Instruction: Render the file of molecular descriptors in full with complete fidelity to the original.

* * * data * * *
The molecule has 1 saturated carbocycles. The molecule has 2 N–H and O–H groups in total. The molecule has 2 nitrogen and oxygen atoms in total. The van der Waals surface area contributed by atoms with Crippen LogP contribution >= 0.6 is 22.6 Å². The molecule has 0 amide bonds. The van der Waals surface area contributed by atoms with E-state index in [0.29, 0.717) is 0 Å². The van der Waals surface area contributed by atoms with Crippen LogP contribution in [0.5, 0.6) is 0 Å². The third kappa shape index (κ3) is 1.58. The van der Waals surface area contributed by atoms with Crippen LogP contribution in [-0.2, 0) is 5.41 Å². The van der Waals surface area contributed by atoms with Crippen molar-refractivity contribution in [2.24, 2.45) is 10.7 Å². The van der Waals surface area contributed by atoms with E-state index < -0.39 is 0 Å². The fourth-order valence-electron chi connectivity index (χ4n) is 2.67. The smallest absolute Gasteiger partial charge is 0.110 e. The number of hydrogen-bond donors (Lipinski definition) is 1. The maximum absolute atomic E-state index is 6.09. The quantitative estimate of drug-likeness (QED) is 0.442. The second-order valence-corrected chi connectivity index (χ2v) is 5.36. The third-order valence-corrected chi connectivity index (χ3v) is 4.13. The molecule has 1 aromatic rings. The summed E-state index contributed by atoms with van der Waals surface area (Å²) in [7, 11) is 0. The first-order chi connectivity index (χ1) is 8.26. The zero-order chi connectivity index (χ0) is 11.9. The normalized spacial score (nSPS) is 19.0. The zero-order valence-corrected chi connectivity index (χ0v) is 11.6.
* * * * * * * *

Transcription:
The molecule has 1 saturated carbocycles. The molecule has 2 N–H and O–H groups in total. The molecule has 2 nitrogen and oxygen atoms in total. The van der Waals surface area contributed by atoms with Crippen LogP contribution >= 0.6 is 22.6 Å². The molecule has 0 amide bonds. The van der Waals surface area contributed by atoms with E-state index in [0.29, 0.717) is 0 Å². The van der Waals surface area contributed by atoms with Crippen LogP contribution in [0.5, 0.6) is 0 Å². The third kappa shape index (κ3) is 1.58. The van der Waals surface area contributed by atoms with Crippen LogP contribution in [-0.2, 0) is 5.41 Å². The van der Waals surface area contributed by atoms with Crippen molar-refractivity contribution in [2.24, 2.45) is 10.7 Å². The van der Waals surface area contributed by atoms with E-state index < -0.39 is 0 Å². The fourth-order valence-electron chi connectivity index (χ4n) is 2.67. The smallest absolute Gasteiger partial charge is 0.110 e. The number of hydrogen-bond donors (Lipinski definition) is 1. The maximum absolute atomic E-state index is 6.09. The quantitative estimate of drug-likeness (QED) is 0.442. The second-order valence-corrected chi connectivity index (χ2v) is 5.36. The third-order valence-corrected chi connectivity index (χ3v) is 4.13. The molecule has 1 aromatic rings. The summed E-state index contributed by atoms with van der Waals surface area (Å²) in [7, 11) is 0. The first-order chi connectivity index (χ1) is 8.26. The zero-order chi connectivity index (χ0) is 11.9. The normalized spacial score (nSPS) is 19.0. The zero-order valence-corrected chi connectivity index (χ0v) is 11.6.